The tiniest particles aren’t quite doing what is expected of them when spun around two different long-running experiments in the United States and Europe.
The confounding results – if proven right – reveal major problems with the rule book physicists use to describe and understand how the universe works at the subatomic level.
Theoretical physicist Matthew McCullough of CERN, the European Organisation for Nuclear Research, said untangling the mysteries could “take us beyond our current understanding of nature”.
The rule book, called the Standard Model, was developed about 50 years ago.
Experiments performed over decades affirmed over and again that its descriptions of the particles and the forces that make up and govern the universe were pretty much on the mark – until now.
“New particles, new physics might be just beyond our research,” Wayne State University particle physicist Alexey Petrov said.
The US Energy Department’s Fermilab announced results on Wednesday of 8.2 billion races along a track outside Chicago that while ho-hum to most people have physicists astir: the magnetic field around a fleeting subatomic particle is not what the Standard Model says it should be.
This follows new results published last month from CERN’s Large Hadron Collider (LHC) that found a surprising proportion of particles in the aftermath of high-speed collisions.
Petrov, who wasn’t involved in either experiment, was initially sceptical of the LHC results when hints first emerged in 2014.
With the latest more comprehensive results, he said he is now “cautiously ecstatic”.
The point of the experiments, explains Johns Hopkins University theoretical physicist David Kaplan, is to pull apart particles and find out if there’s “something funny going on” with both the particles and the seemingly empty space between them.
“The secrets don’t just live in matter. They live in something that seems to fill in all of space and time. These are quantum fields,” Kaplan said.
“We’re putting energy into the vacuum and seeing what comes out.”
Both sets of results involve the strange, fleeting particle called the muon.
The muon is the heavier cousin to the electron that orbits an atom’s centre.
But the muon is not part of the atom, it is unstable and normally exists for only two microseconds.
After it was discovered in cosmic rays in 1936 it so confounded scientists that a famous physicist asked “Who ordered that?”.
“Since the very beginning it was making physicists scratch their heads,” said Graziano Venanzoni, an experimental physicist at an Italian lab, who is one of the top scientists on the US Fermilab experiment, called Muon g-2.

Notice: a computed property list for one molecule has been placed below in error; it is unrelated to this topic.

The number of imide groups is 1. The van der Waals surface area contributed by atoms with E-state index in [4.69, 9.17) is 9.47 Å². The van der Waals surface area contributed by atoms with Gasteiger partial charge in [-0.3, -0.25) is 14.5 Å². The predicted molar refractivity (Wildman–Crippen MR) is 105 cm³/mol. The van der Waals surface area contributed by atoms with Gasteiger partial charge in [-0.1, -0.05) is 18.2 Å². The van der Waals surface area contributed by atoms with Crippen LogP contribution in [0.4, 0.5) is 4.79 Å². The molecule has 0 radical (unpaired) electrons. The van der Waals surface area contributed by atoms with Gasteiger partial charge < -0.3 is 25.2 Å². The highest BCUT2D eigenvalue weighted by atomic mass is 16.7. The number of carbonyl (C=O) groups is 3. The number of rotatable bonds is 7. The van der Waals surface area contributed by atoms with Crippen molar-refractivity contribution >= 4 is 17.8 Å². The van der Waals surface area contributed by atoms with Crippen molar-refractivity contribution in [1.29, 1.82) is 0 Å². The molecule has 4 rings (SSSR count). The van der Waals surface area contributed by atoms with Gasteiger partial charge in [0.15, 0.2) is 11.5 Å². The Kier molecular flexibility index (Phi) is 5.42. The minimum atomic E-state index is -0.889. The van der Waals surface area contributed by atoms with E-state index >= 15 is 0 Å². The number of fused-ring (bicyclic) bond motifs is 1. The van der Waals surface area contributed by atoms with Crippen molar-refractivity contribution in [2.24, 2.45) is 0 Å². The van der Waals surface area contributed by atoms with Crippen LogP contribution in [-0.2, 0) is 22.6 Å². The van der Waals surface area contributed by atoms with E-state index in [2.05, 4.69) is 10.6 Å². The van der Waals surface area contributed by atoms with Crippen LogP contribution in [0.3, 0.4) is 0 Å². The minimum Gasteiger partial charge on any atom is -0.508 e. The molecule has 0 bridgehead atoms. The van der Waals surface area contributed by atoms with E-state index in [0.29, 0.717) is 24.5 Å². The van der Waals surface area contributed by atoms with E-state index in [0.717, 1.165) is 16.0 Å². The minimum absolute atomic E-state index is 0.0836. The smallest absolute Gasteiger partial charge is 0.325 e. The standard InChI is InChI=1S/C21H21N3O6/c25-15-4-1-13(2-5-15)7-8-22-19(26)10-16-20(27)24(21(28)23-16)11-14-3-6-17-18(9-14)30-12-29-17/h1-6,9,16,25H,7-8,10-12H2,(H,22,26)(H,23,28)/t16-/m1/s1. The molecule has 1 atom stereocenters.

The experiment sends muons around a magnetised track that keeps the particles in existence long enough for researchers to get a closer look at them.
Preliminary results suggest that the magnetic “spin” of the muons is 0.1 per cent off what the Standard Model predicts.
That may not sound like much but to particle physicists it is huge – more than enough to upend current understanding.
Researchers need another year or two to finish analysing the results of all of the laps around the 14-metre track.
If the results don’t change, it will count as a major discovery, Venanzoni said.
Separately, at the world’s largest atom smasher at CERN, physicists have been crashing protons against each other there to see what happens after.
One of the particle colliders’ several separate experiments measures what happens when particles called beauty or bottom quarks collide.
The Standard Model predicts that these beauty quark crashes should result in equal numbers of electrons and muons.
It’s sort of like flipping a coin 1000 times and getting about equal numbers of heads and tails, said LHC beauty experiment chief Chris Parkes.
But that’s not what happened.
Researchers pored over the data from several years and a few thousand crashes and found a 15 per cent difference, with significantly more electrons than muons, experiment researcher Sheldon Stone of Syracuse University said.
Neither experiment is being called an official discovery yet because there is still a tiny chance that the results are statistical quirks.
Running the experiments more times – planned in both cases – could, in a year or two, reach the incredibly stringent statistical requirements for physics to hail it as a discovery, researchers said.
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